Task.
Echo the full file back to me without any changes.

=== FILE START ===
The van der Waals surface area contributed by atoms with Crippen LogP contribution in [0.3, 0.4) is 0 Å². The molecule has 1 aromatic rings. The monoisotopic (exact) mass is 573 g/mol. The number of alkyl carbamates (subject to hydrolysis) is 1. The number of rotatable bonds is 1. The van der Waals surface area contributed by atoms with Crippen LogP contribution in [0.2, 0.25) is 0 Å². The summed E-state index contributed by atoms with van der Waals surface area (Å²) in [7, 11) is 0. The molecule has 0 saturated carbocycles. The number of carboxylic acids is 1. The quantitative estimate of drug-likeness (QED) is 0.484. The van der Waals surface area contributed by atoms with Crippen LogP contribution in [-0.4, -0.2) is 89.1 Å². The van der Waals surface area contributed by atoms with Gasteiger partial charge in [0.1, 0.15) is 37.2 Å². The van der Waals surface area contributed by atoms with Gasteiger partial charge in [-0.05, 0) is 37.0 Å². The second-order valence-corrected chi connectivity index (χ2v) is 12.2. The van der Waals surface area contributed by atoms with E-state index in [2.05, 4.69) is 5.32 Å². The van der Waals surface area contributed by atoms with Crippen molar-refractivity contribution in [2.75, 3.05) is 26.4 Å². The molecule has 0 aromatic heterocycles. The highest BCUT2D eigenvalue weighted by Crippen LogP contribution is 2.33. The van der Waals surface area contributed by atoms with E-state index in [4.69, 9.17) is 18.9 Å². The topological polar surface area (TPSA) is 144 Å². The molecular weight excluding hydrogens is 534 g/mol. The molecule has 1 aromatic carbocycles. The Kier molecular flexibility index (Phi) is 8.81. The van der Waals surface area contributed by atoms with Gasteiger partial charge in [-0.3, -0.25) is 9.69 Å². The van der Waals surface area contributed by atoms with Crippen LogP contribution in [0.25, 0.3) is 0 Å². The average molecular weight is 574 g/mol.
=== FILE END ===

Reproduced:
The van der Waals surface area contributed by atoms with Crippen LogP contribution in [0.3, 0.4) is 0 Å². The molecule has 1 aromatic rings. The monoisotopic (exact) mass is 573 g/mol. The number of alkyl carbamates (subject to hydrolysis) is 1. The number of rotatable bonds is 1. The van der Waals surface area contributed by atoms with Crippen LogP contribution in [0.2, 0.25) is 0 Å². The summed E-state index contributed by atoms with van der Waals surface area (Å²) in [7, 11) is 0. The molecule has 0 saturated carbocycles. The number of carboxylic acids is 1. The quantitative estimate of drug-likeness (QED) is 0.484. The van der Waals surface area contributed by atoms with Crippen LogP contribution in [-0.4, -0.2) is 89.1 Å². The van der Waals surface area contributed by atoms with Gasteiger partial charge in [0.1, 0.15) is 37.2 Å². The van der Waals surface area contributed by atoms with Gasteiger partial charge in [-0.05, 0) is 37.0 Å². The second-order valence-corrected chi connectivity index (χ2v) is 12.2. The van der Waals surface area contributed by atoms with E-state index in [2.05, 4.69) is 5.32 Å². The van der Waals surface area contributed by atoms with Crippen molar-refractivity contribution in [2.75, 3.05) is 26.4 Å². The molecule has 0 aromatic heterocycles. The highest BCUT2D eigenvalue weighted by Crippen LogP contribution is 2.33. The van der Waals surface area contributed by atoms with E-state index in [4.69, 9.17) is 18.9 Å². The topological polar surface area (TPSA) is 144 Å². The molecular weight excluding hydrogens is 534 g/mol. The molecule has 1 aromatic carbocycles. The Kier molecular flexibility index (Phi) is 8.81. The van der Waals surface area contributed by atoms with Gasteiger partial charge in [-0.3, -0.25) is 9.69 Å². The van der Waals surface area contributed by atoms with Crippen LogP contribution in [0.25, 0.3) is 0 Å². The average molecular weight is 574 g/mol.